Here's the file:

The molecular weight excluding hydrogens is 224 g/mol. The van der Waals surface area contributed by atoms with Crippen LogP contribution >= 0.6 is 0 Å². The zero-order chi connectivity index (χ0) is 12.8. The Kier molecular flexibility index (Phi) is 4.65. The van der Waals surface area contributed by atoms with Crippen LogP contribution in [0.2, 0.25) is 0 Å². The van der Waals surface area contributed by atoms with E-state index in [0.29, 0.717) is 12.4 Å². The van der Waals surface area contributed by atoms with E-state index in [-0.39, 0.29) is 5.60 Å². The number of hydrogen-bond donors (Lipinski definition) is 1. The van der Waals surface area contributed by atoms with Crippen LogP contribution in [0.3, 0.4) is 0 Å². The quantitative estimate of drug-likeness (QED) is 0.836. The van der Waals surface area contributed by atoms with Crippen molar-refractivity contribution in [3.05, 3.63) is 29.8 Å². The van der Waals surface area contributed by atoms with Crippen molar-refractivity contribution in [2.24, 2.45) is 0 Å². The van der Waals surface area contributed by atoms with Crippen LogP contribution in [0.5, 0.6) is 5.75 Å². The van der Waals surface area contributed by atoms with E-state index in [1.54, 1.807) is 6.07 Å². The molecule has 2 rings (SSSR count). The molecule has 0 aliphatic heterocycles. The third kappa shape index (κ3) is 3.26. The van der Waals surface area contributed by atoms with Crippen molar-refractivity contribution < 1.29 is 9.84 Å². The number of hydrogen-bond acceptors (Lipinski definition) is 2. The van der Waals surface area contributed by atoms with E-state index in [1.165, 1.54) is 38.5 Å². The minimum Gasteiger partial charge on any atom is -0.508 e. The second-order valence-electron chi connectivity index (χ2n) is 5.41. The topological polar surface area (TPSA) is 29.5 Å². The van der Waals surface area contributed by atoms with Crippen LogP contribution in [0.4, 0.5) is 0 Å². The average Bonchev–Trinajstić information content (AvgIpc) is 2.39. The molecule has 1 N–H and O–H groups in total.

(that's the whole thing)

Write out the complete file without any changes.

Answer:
The molecular weight excluding hydrogens is 224 g/mol. The van der Waals surface area contributed by atoms with Crippen LogP contribution >= 0.6 is 0 Å². The zero-order chi connectivity index (χ0) is 12.8. The Kier molecular flexibility index (Phi) is 4.65. The van der Waals surface area contributed by atoms with Crippen LogP contribution in [0.2, 0.25) is 0 Å². The van der Waals surface area contributed by atoms with E-state index in [0.29, 0.717) is 12.4 Å². The van der Waals surface area contributed by atoms with E-state index in [-0.39, 0.29) is 5.60 Å². The number of hydrogen-bond donors (Lipinski definition) is 1. The van der Waals surface area contributed by atoms with Crippen LogP contribution in [0.3, 0.4) is 0 Å². The quantitative estimate of drug-likeness (QED) is 0.836. The van der Waals surface area contributed by atoms with Crippen molar-refractivity contribution in [3.05, 3.63) is 29.8 Å². The van der Waals surface area contributed by atoms with Crippen molar-refractivity contribution in [2.24, 2.45) is 0 Å². The van der Waals surface area contributed by atoms with Crippen LogP contribution in [0.5, 0.6) is 5.75 Å². The van der Waals surface area contributed by atoms with E-state index in [1.54, 1.807) is 6.07 Å². The molecule has 2 rings (SSSR count). The molecule has 0 aliphatic heterocycles. The third kappa shape index (κ3) is 3.26. The van der Waals surface area contributed by atoms with Crippen molar-refractivity contribution < 1.29 is 9.84 Å². The number of hydrogen-bond acceptors (Lipinski definition) is 2. The van der Waals surface area contributed by atoms with E-state index in [1.165, 1.54) is 38.5 Å². The minimum Gasteiger partial charge on any atom is -0.508 e. The second-order valence-electron chi connectivity index (χ2n) is 5.41. The topological polar surface area (TPSA) is 29.5 Å². The van der Waals surface area contributed by atoms with Crippen LogP contribution in [0.4, 0.5) is 0 Å². The average Bonchev–Trinajstić information content (AvgIpc) is 2.39. The molecule has 1 N–H and O–H groups in total.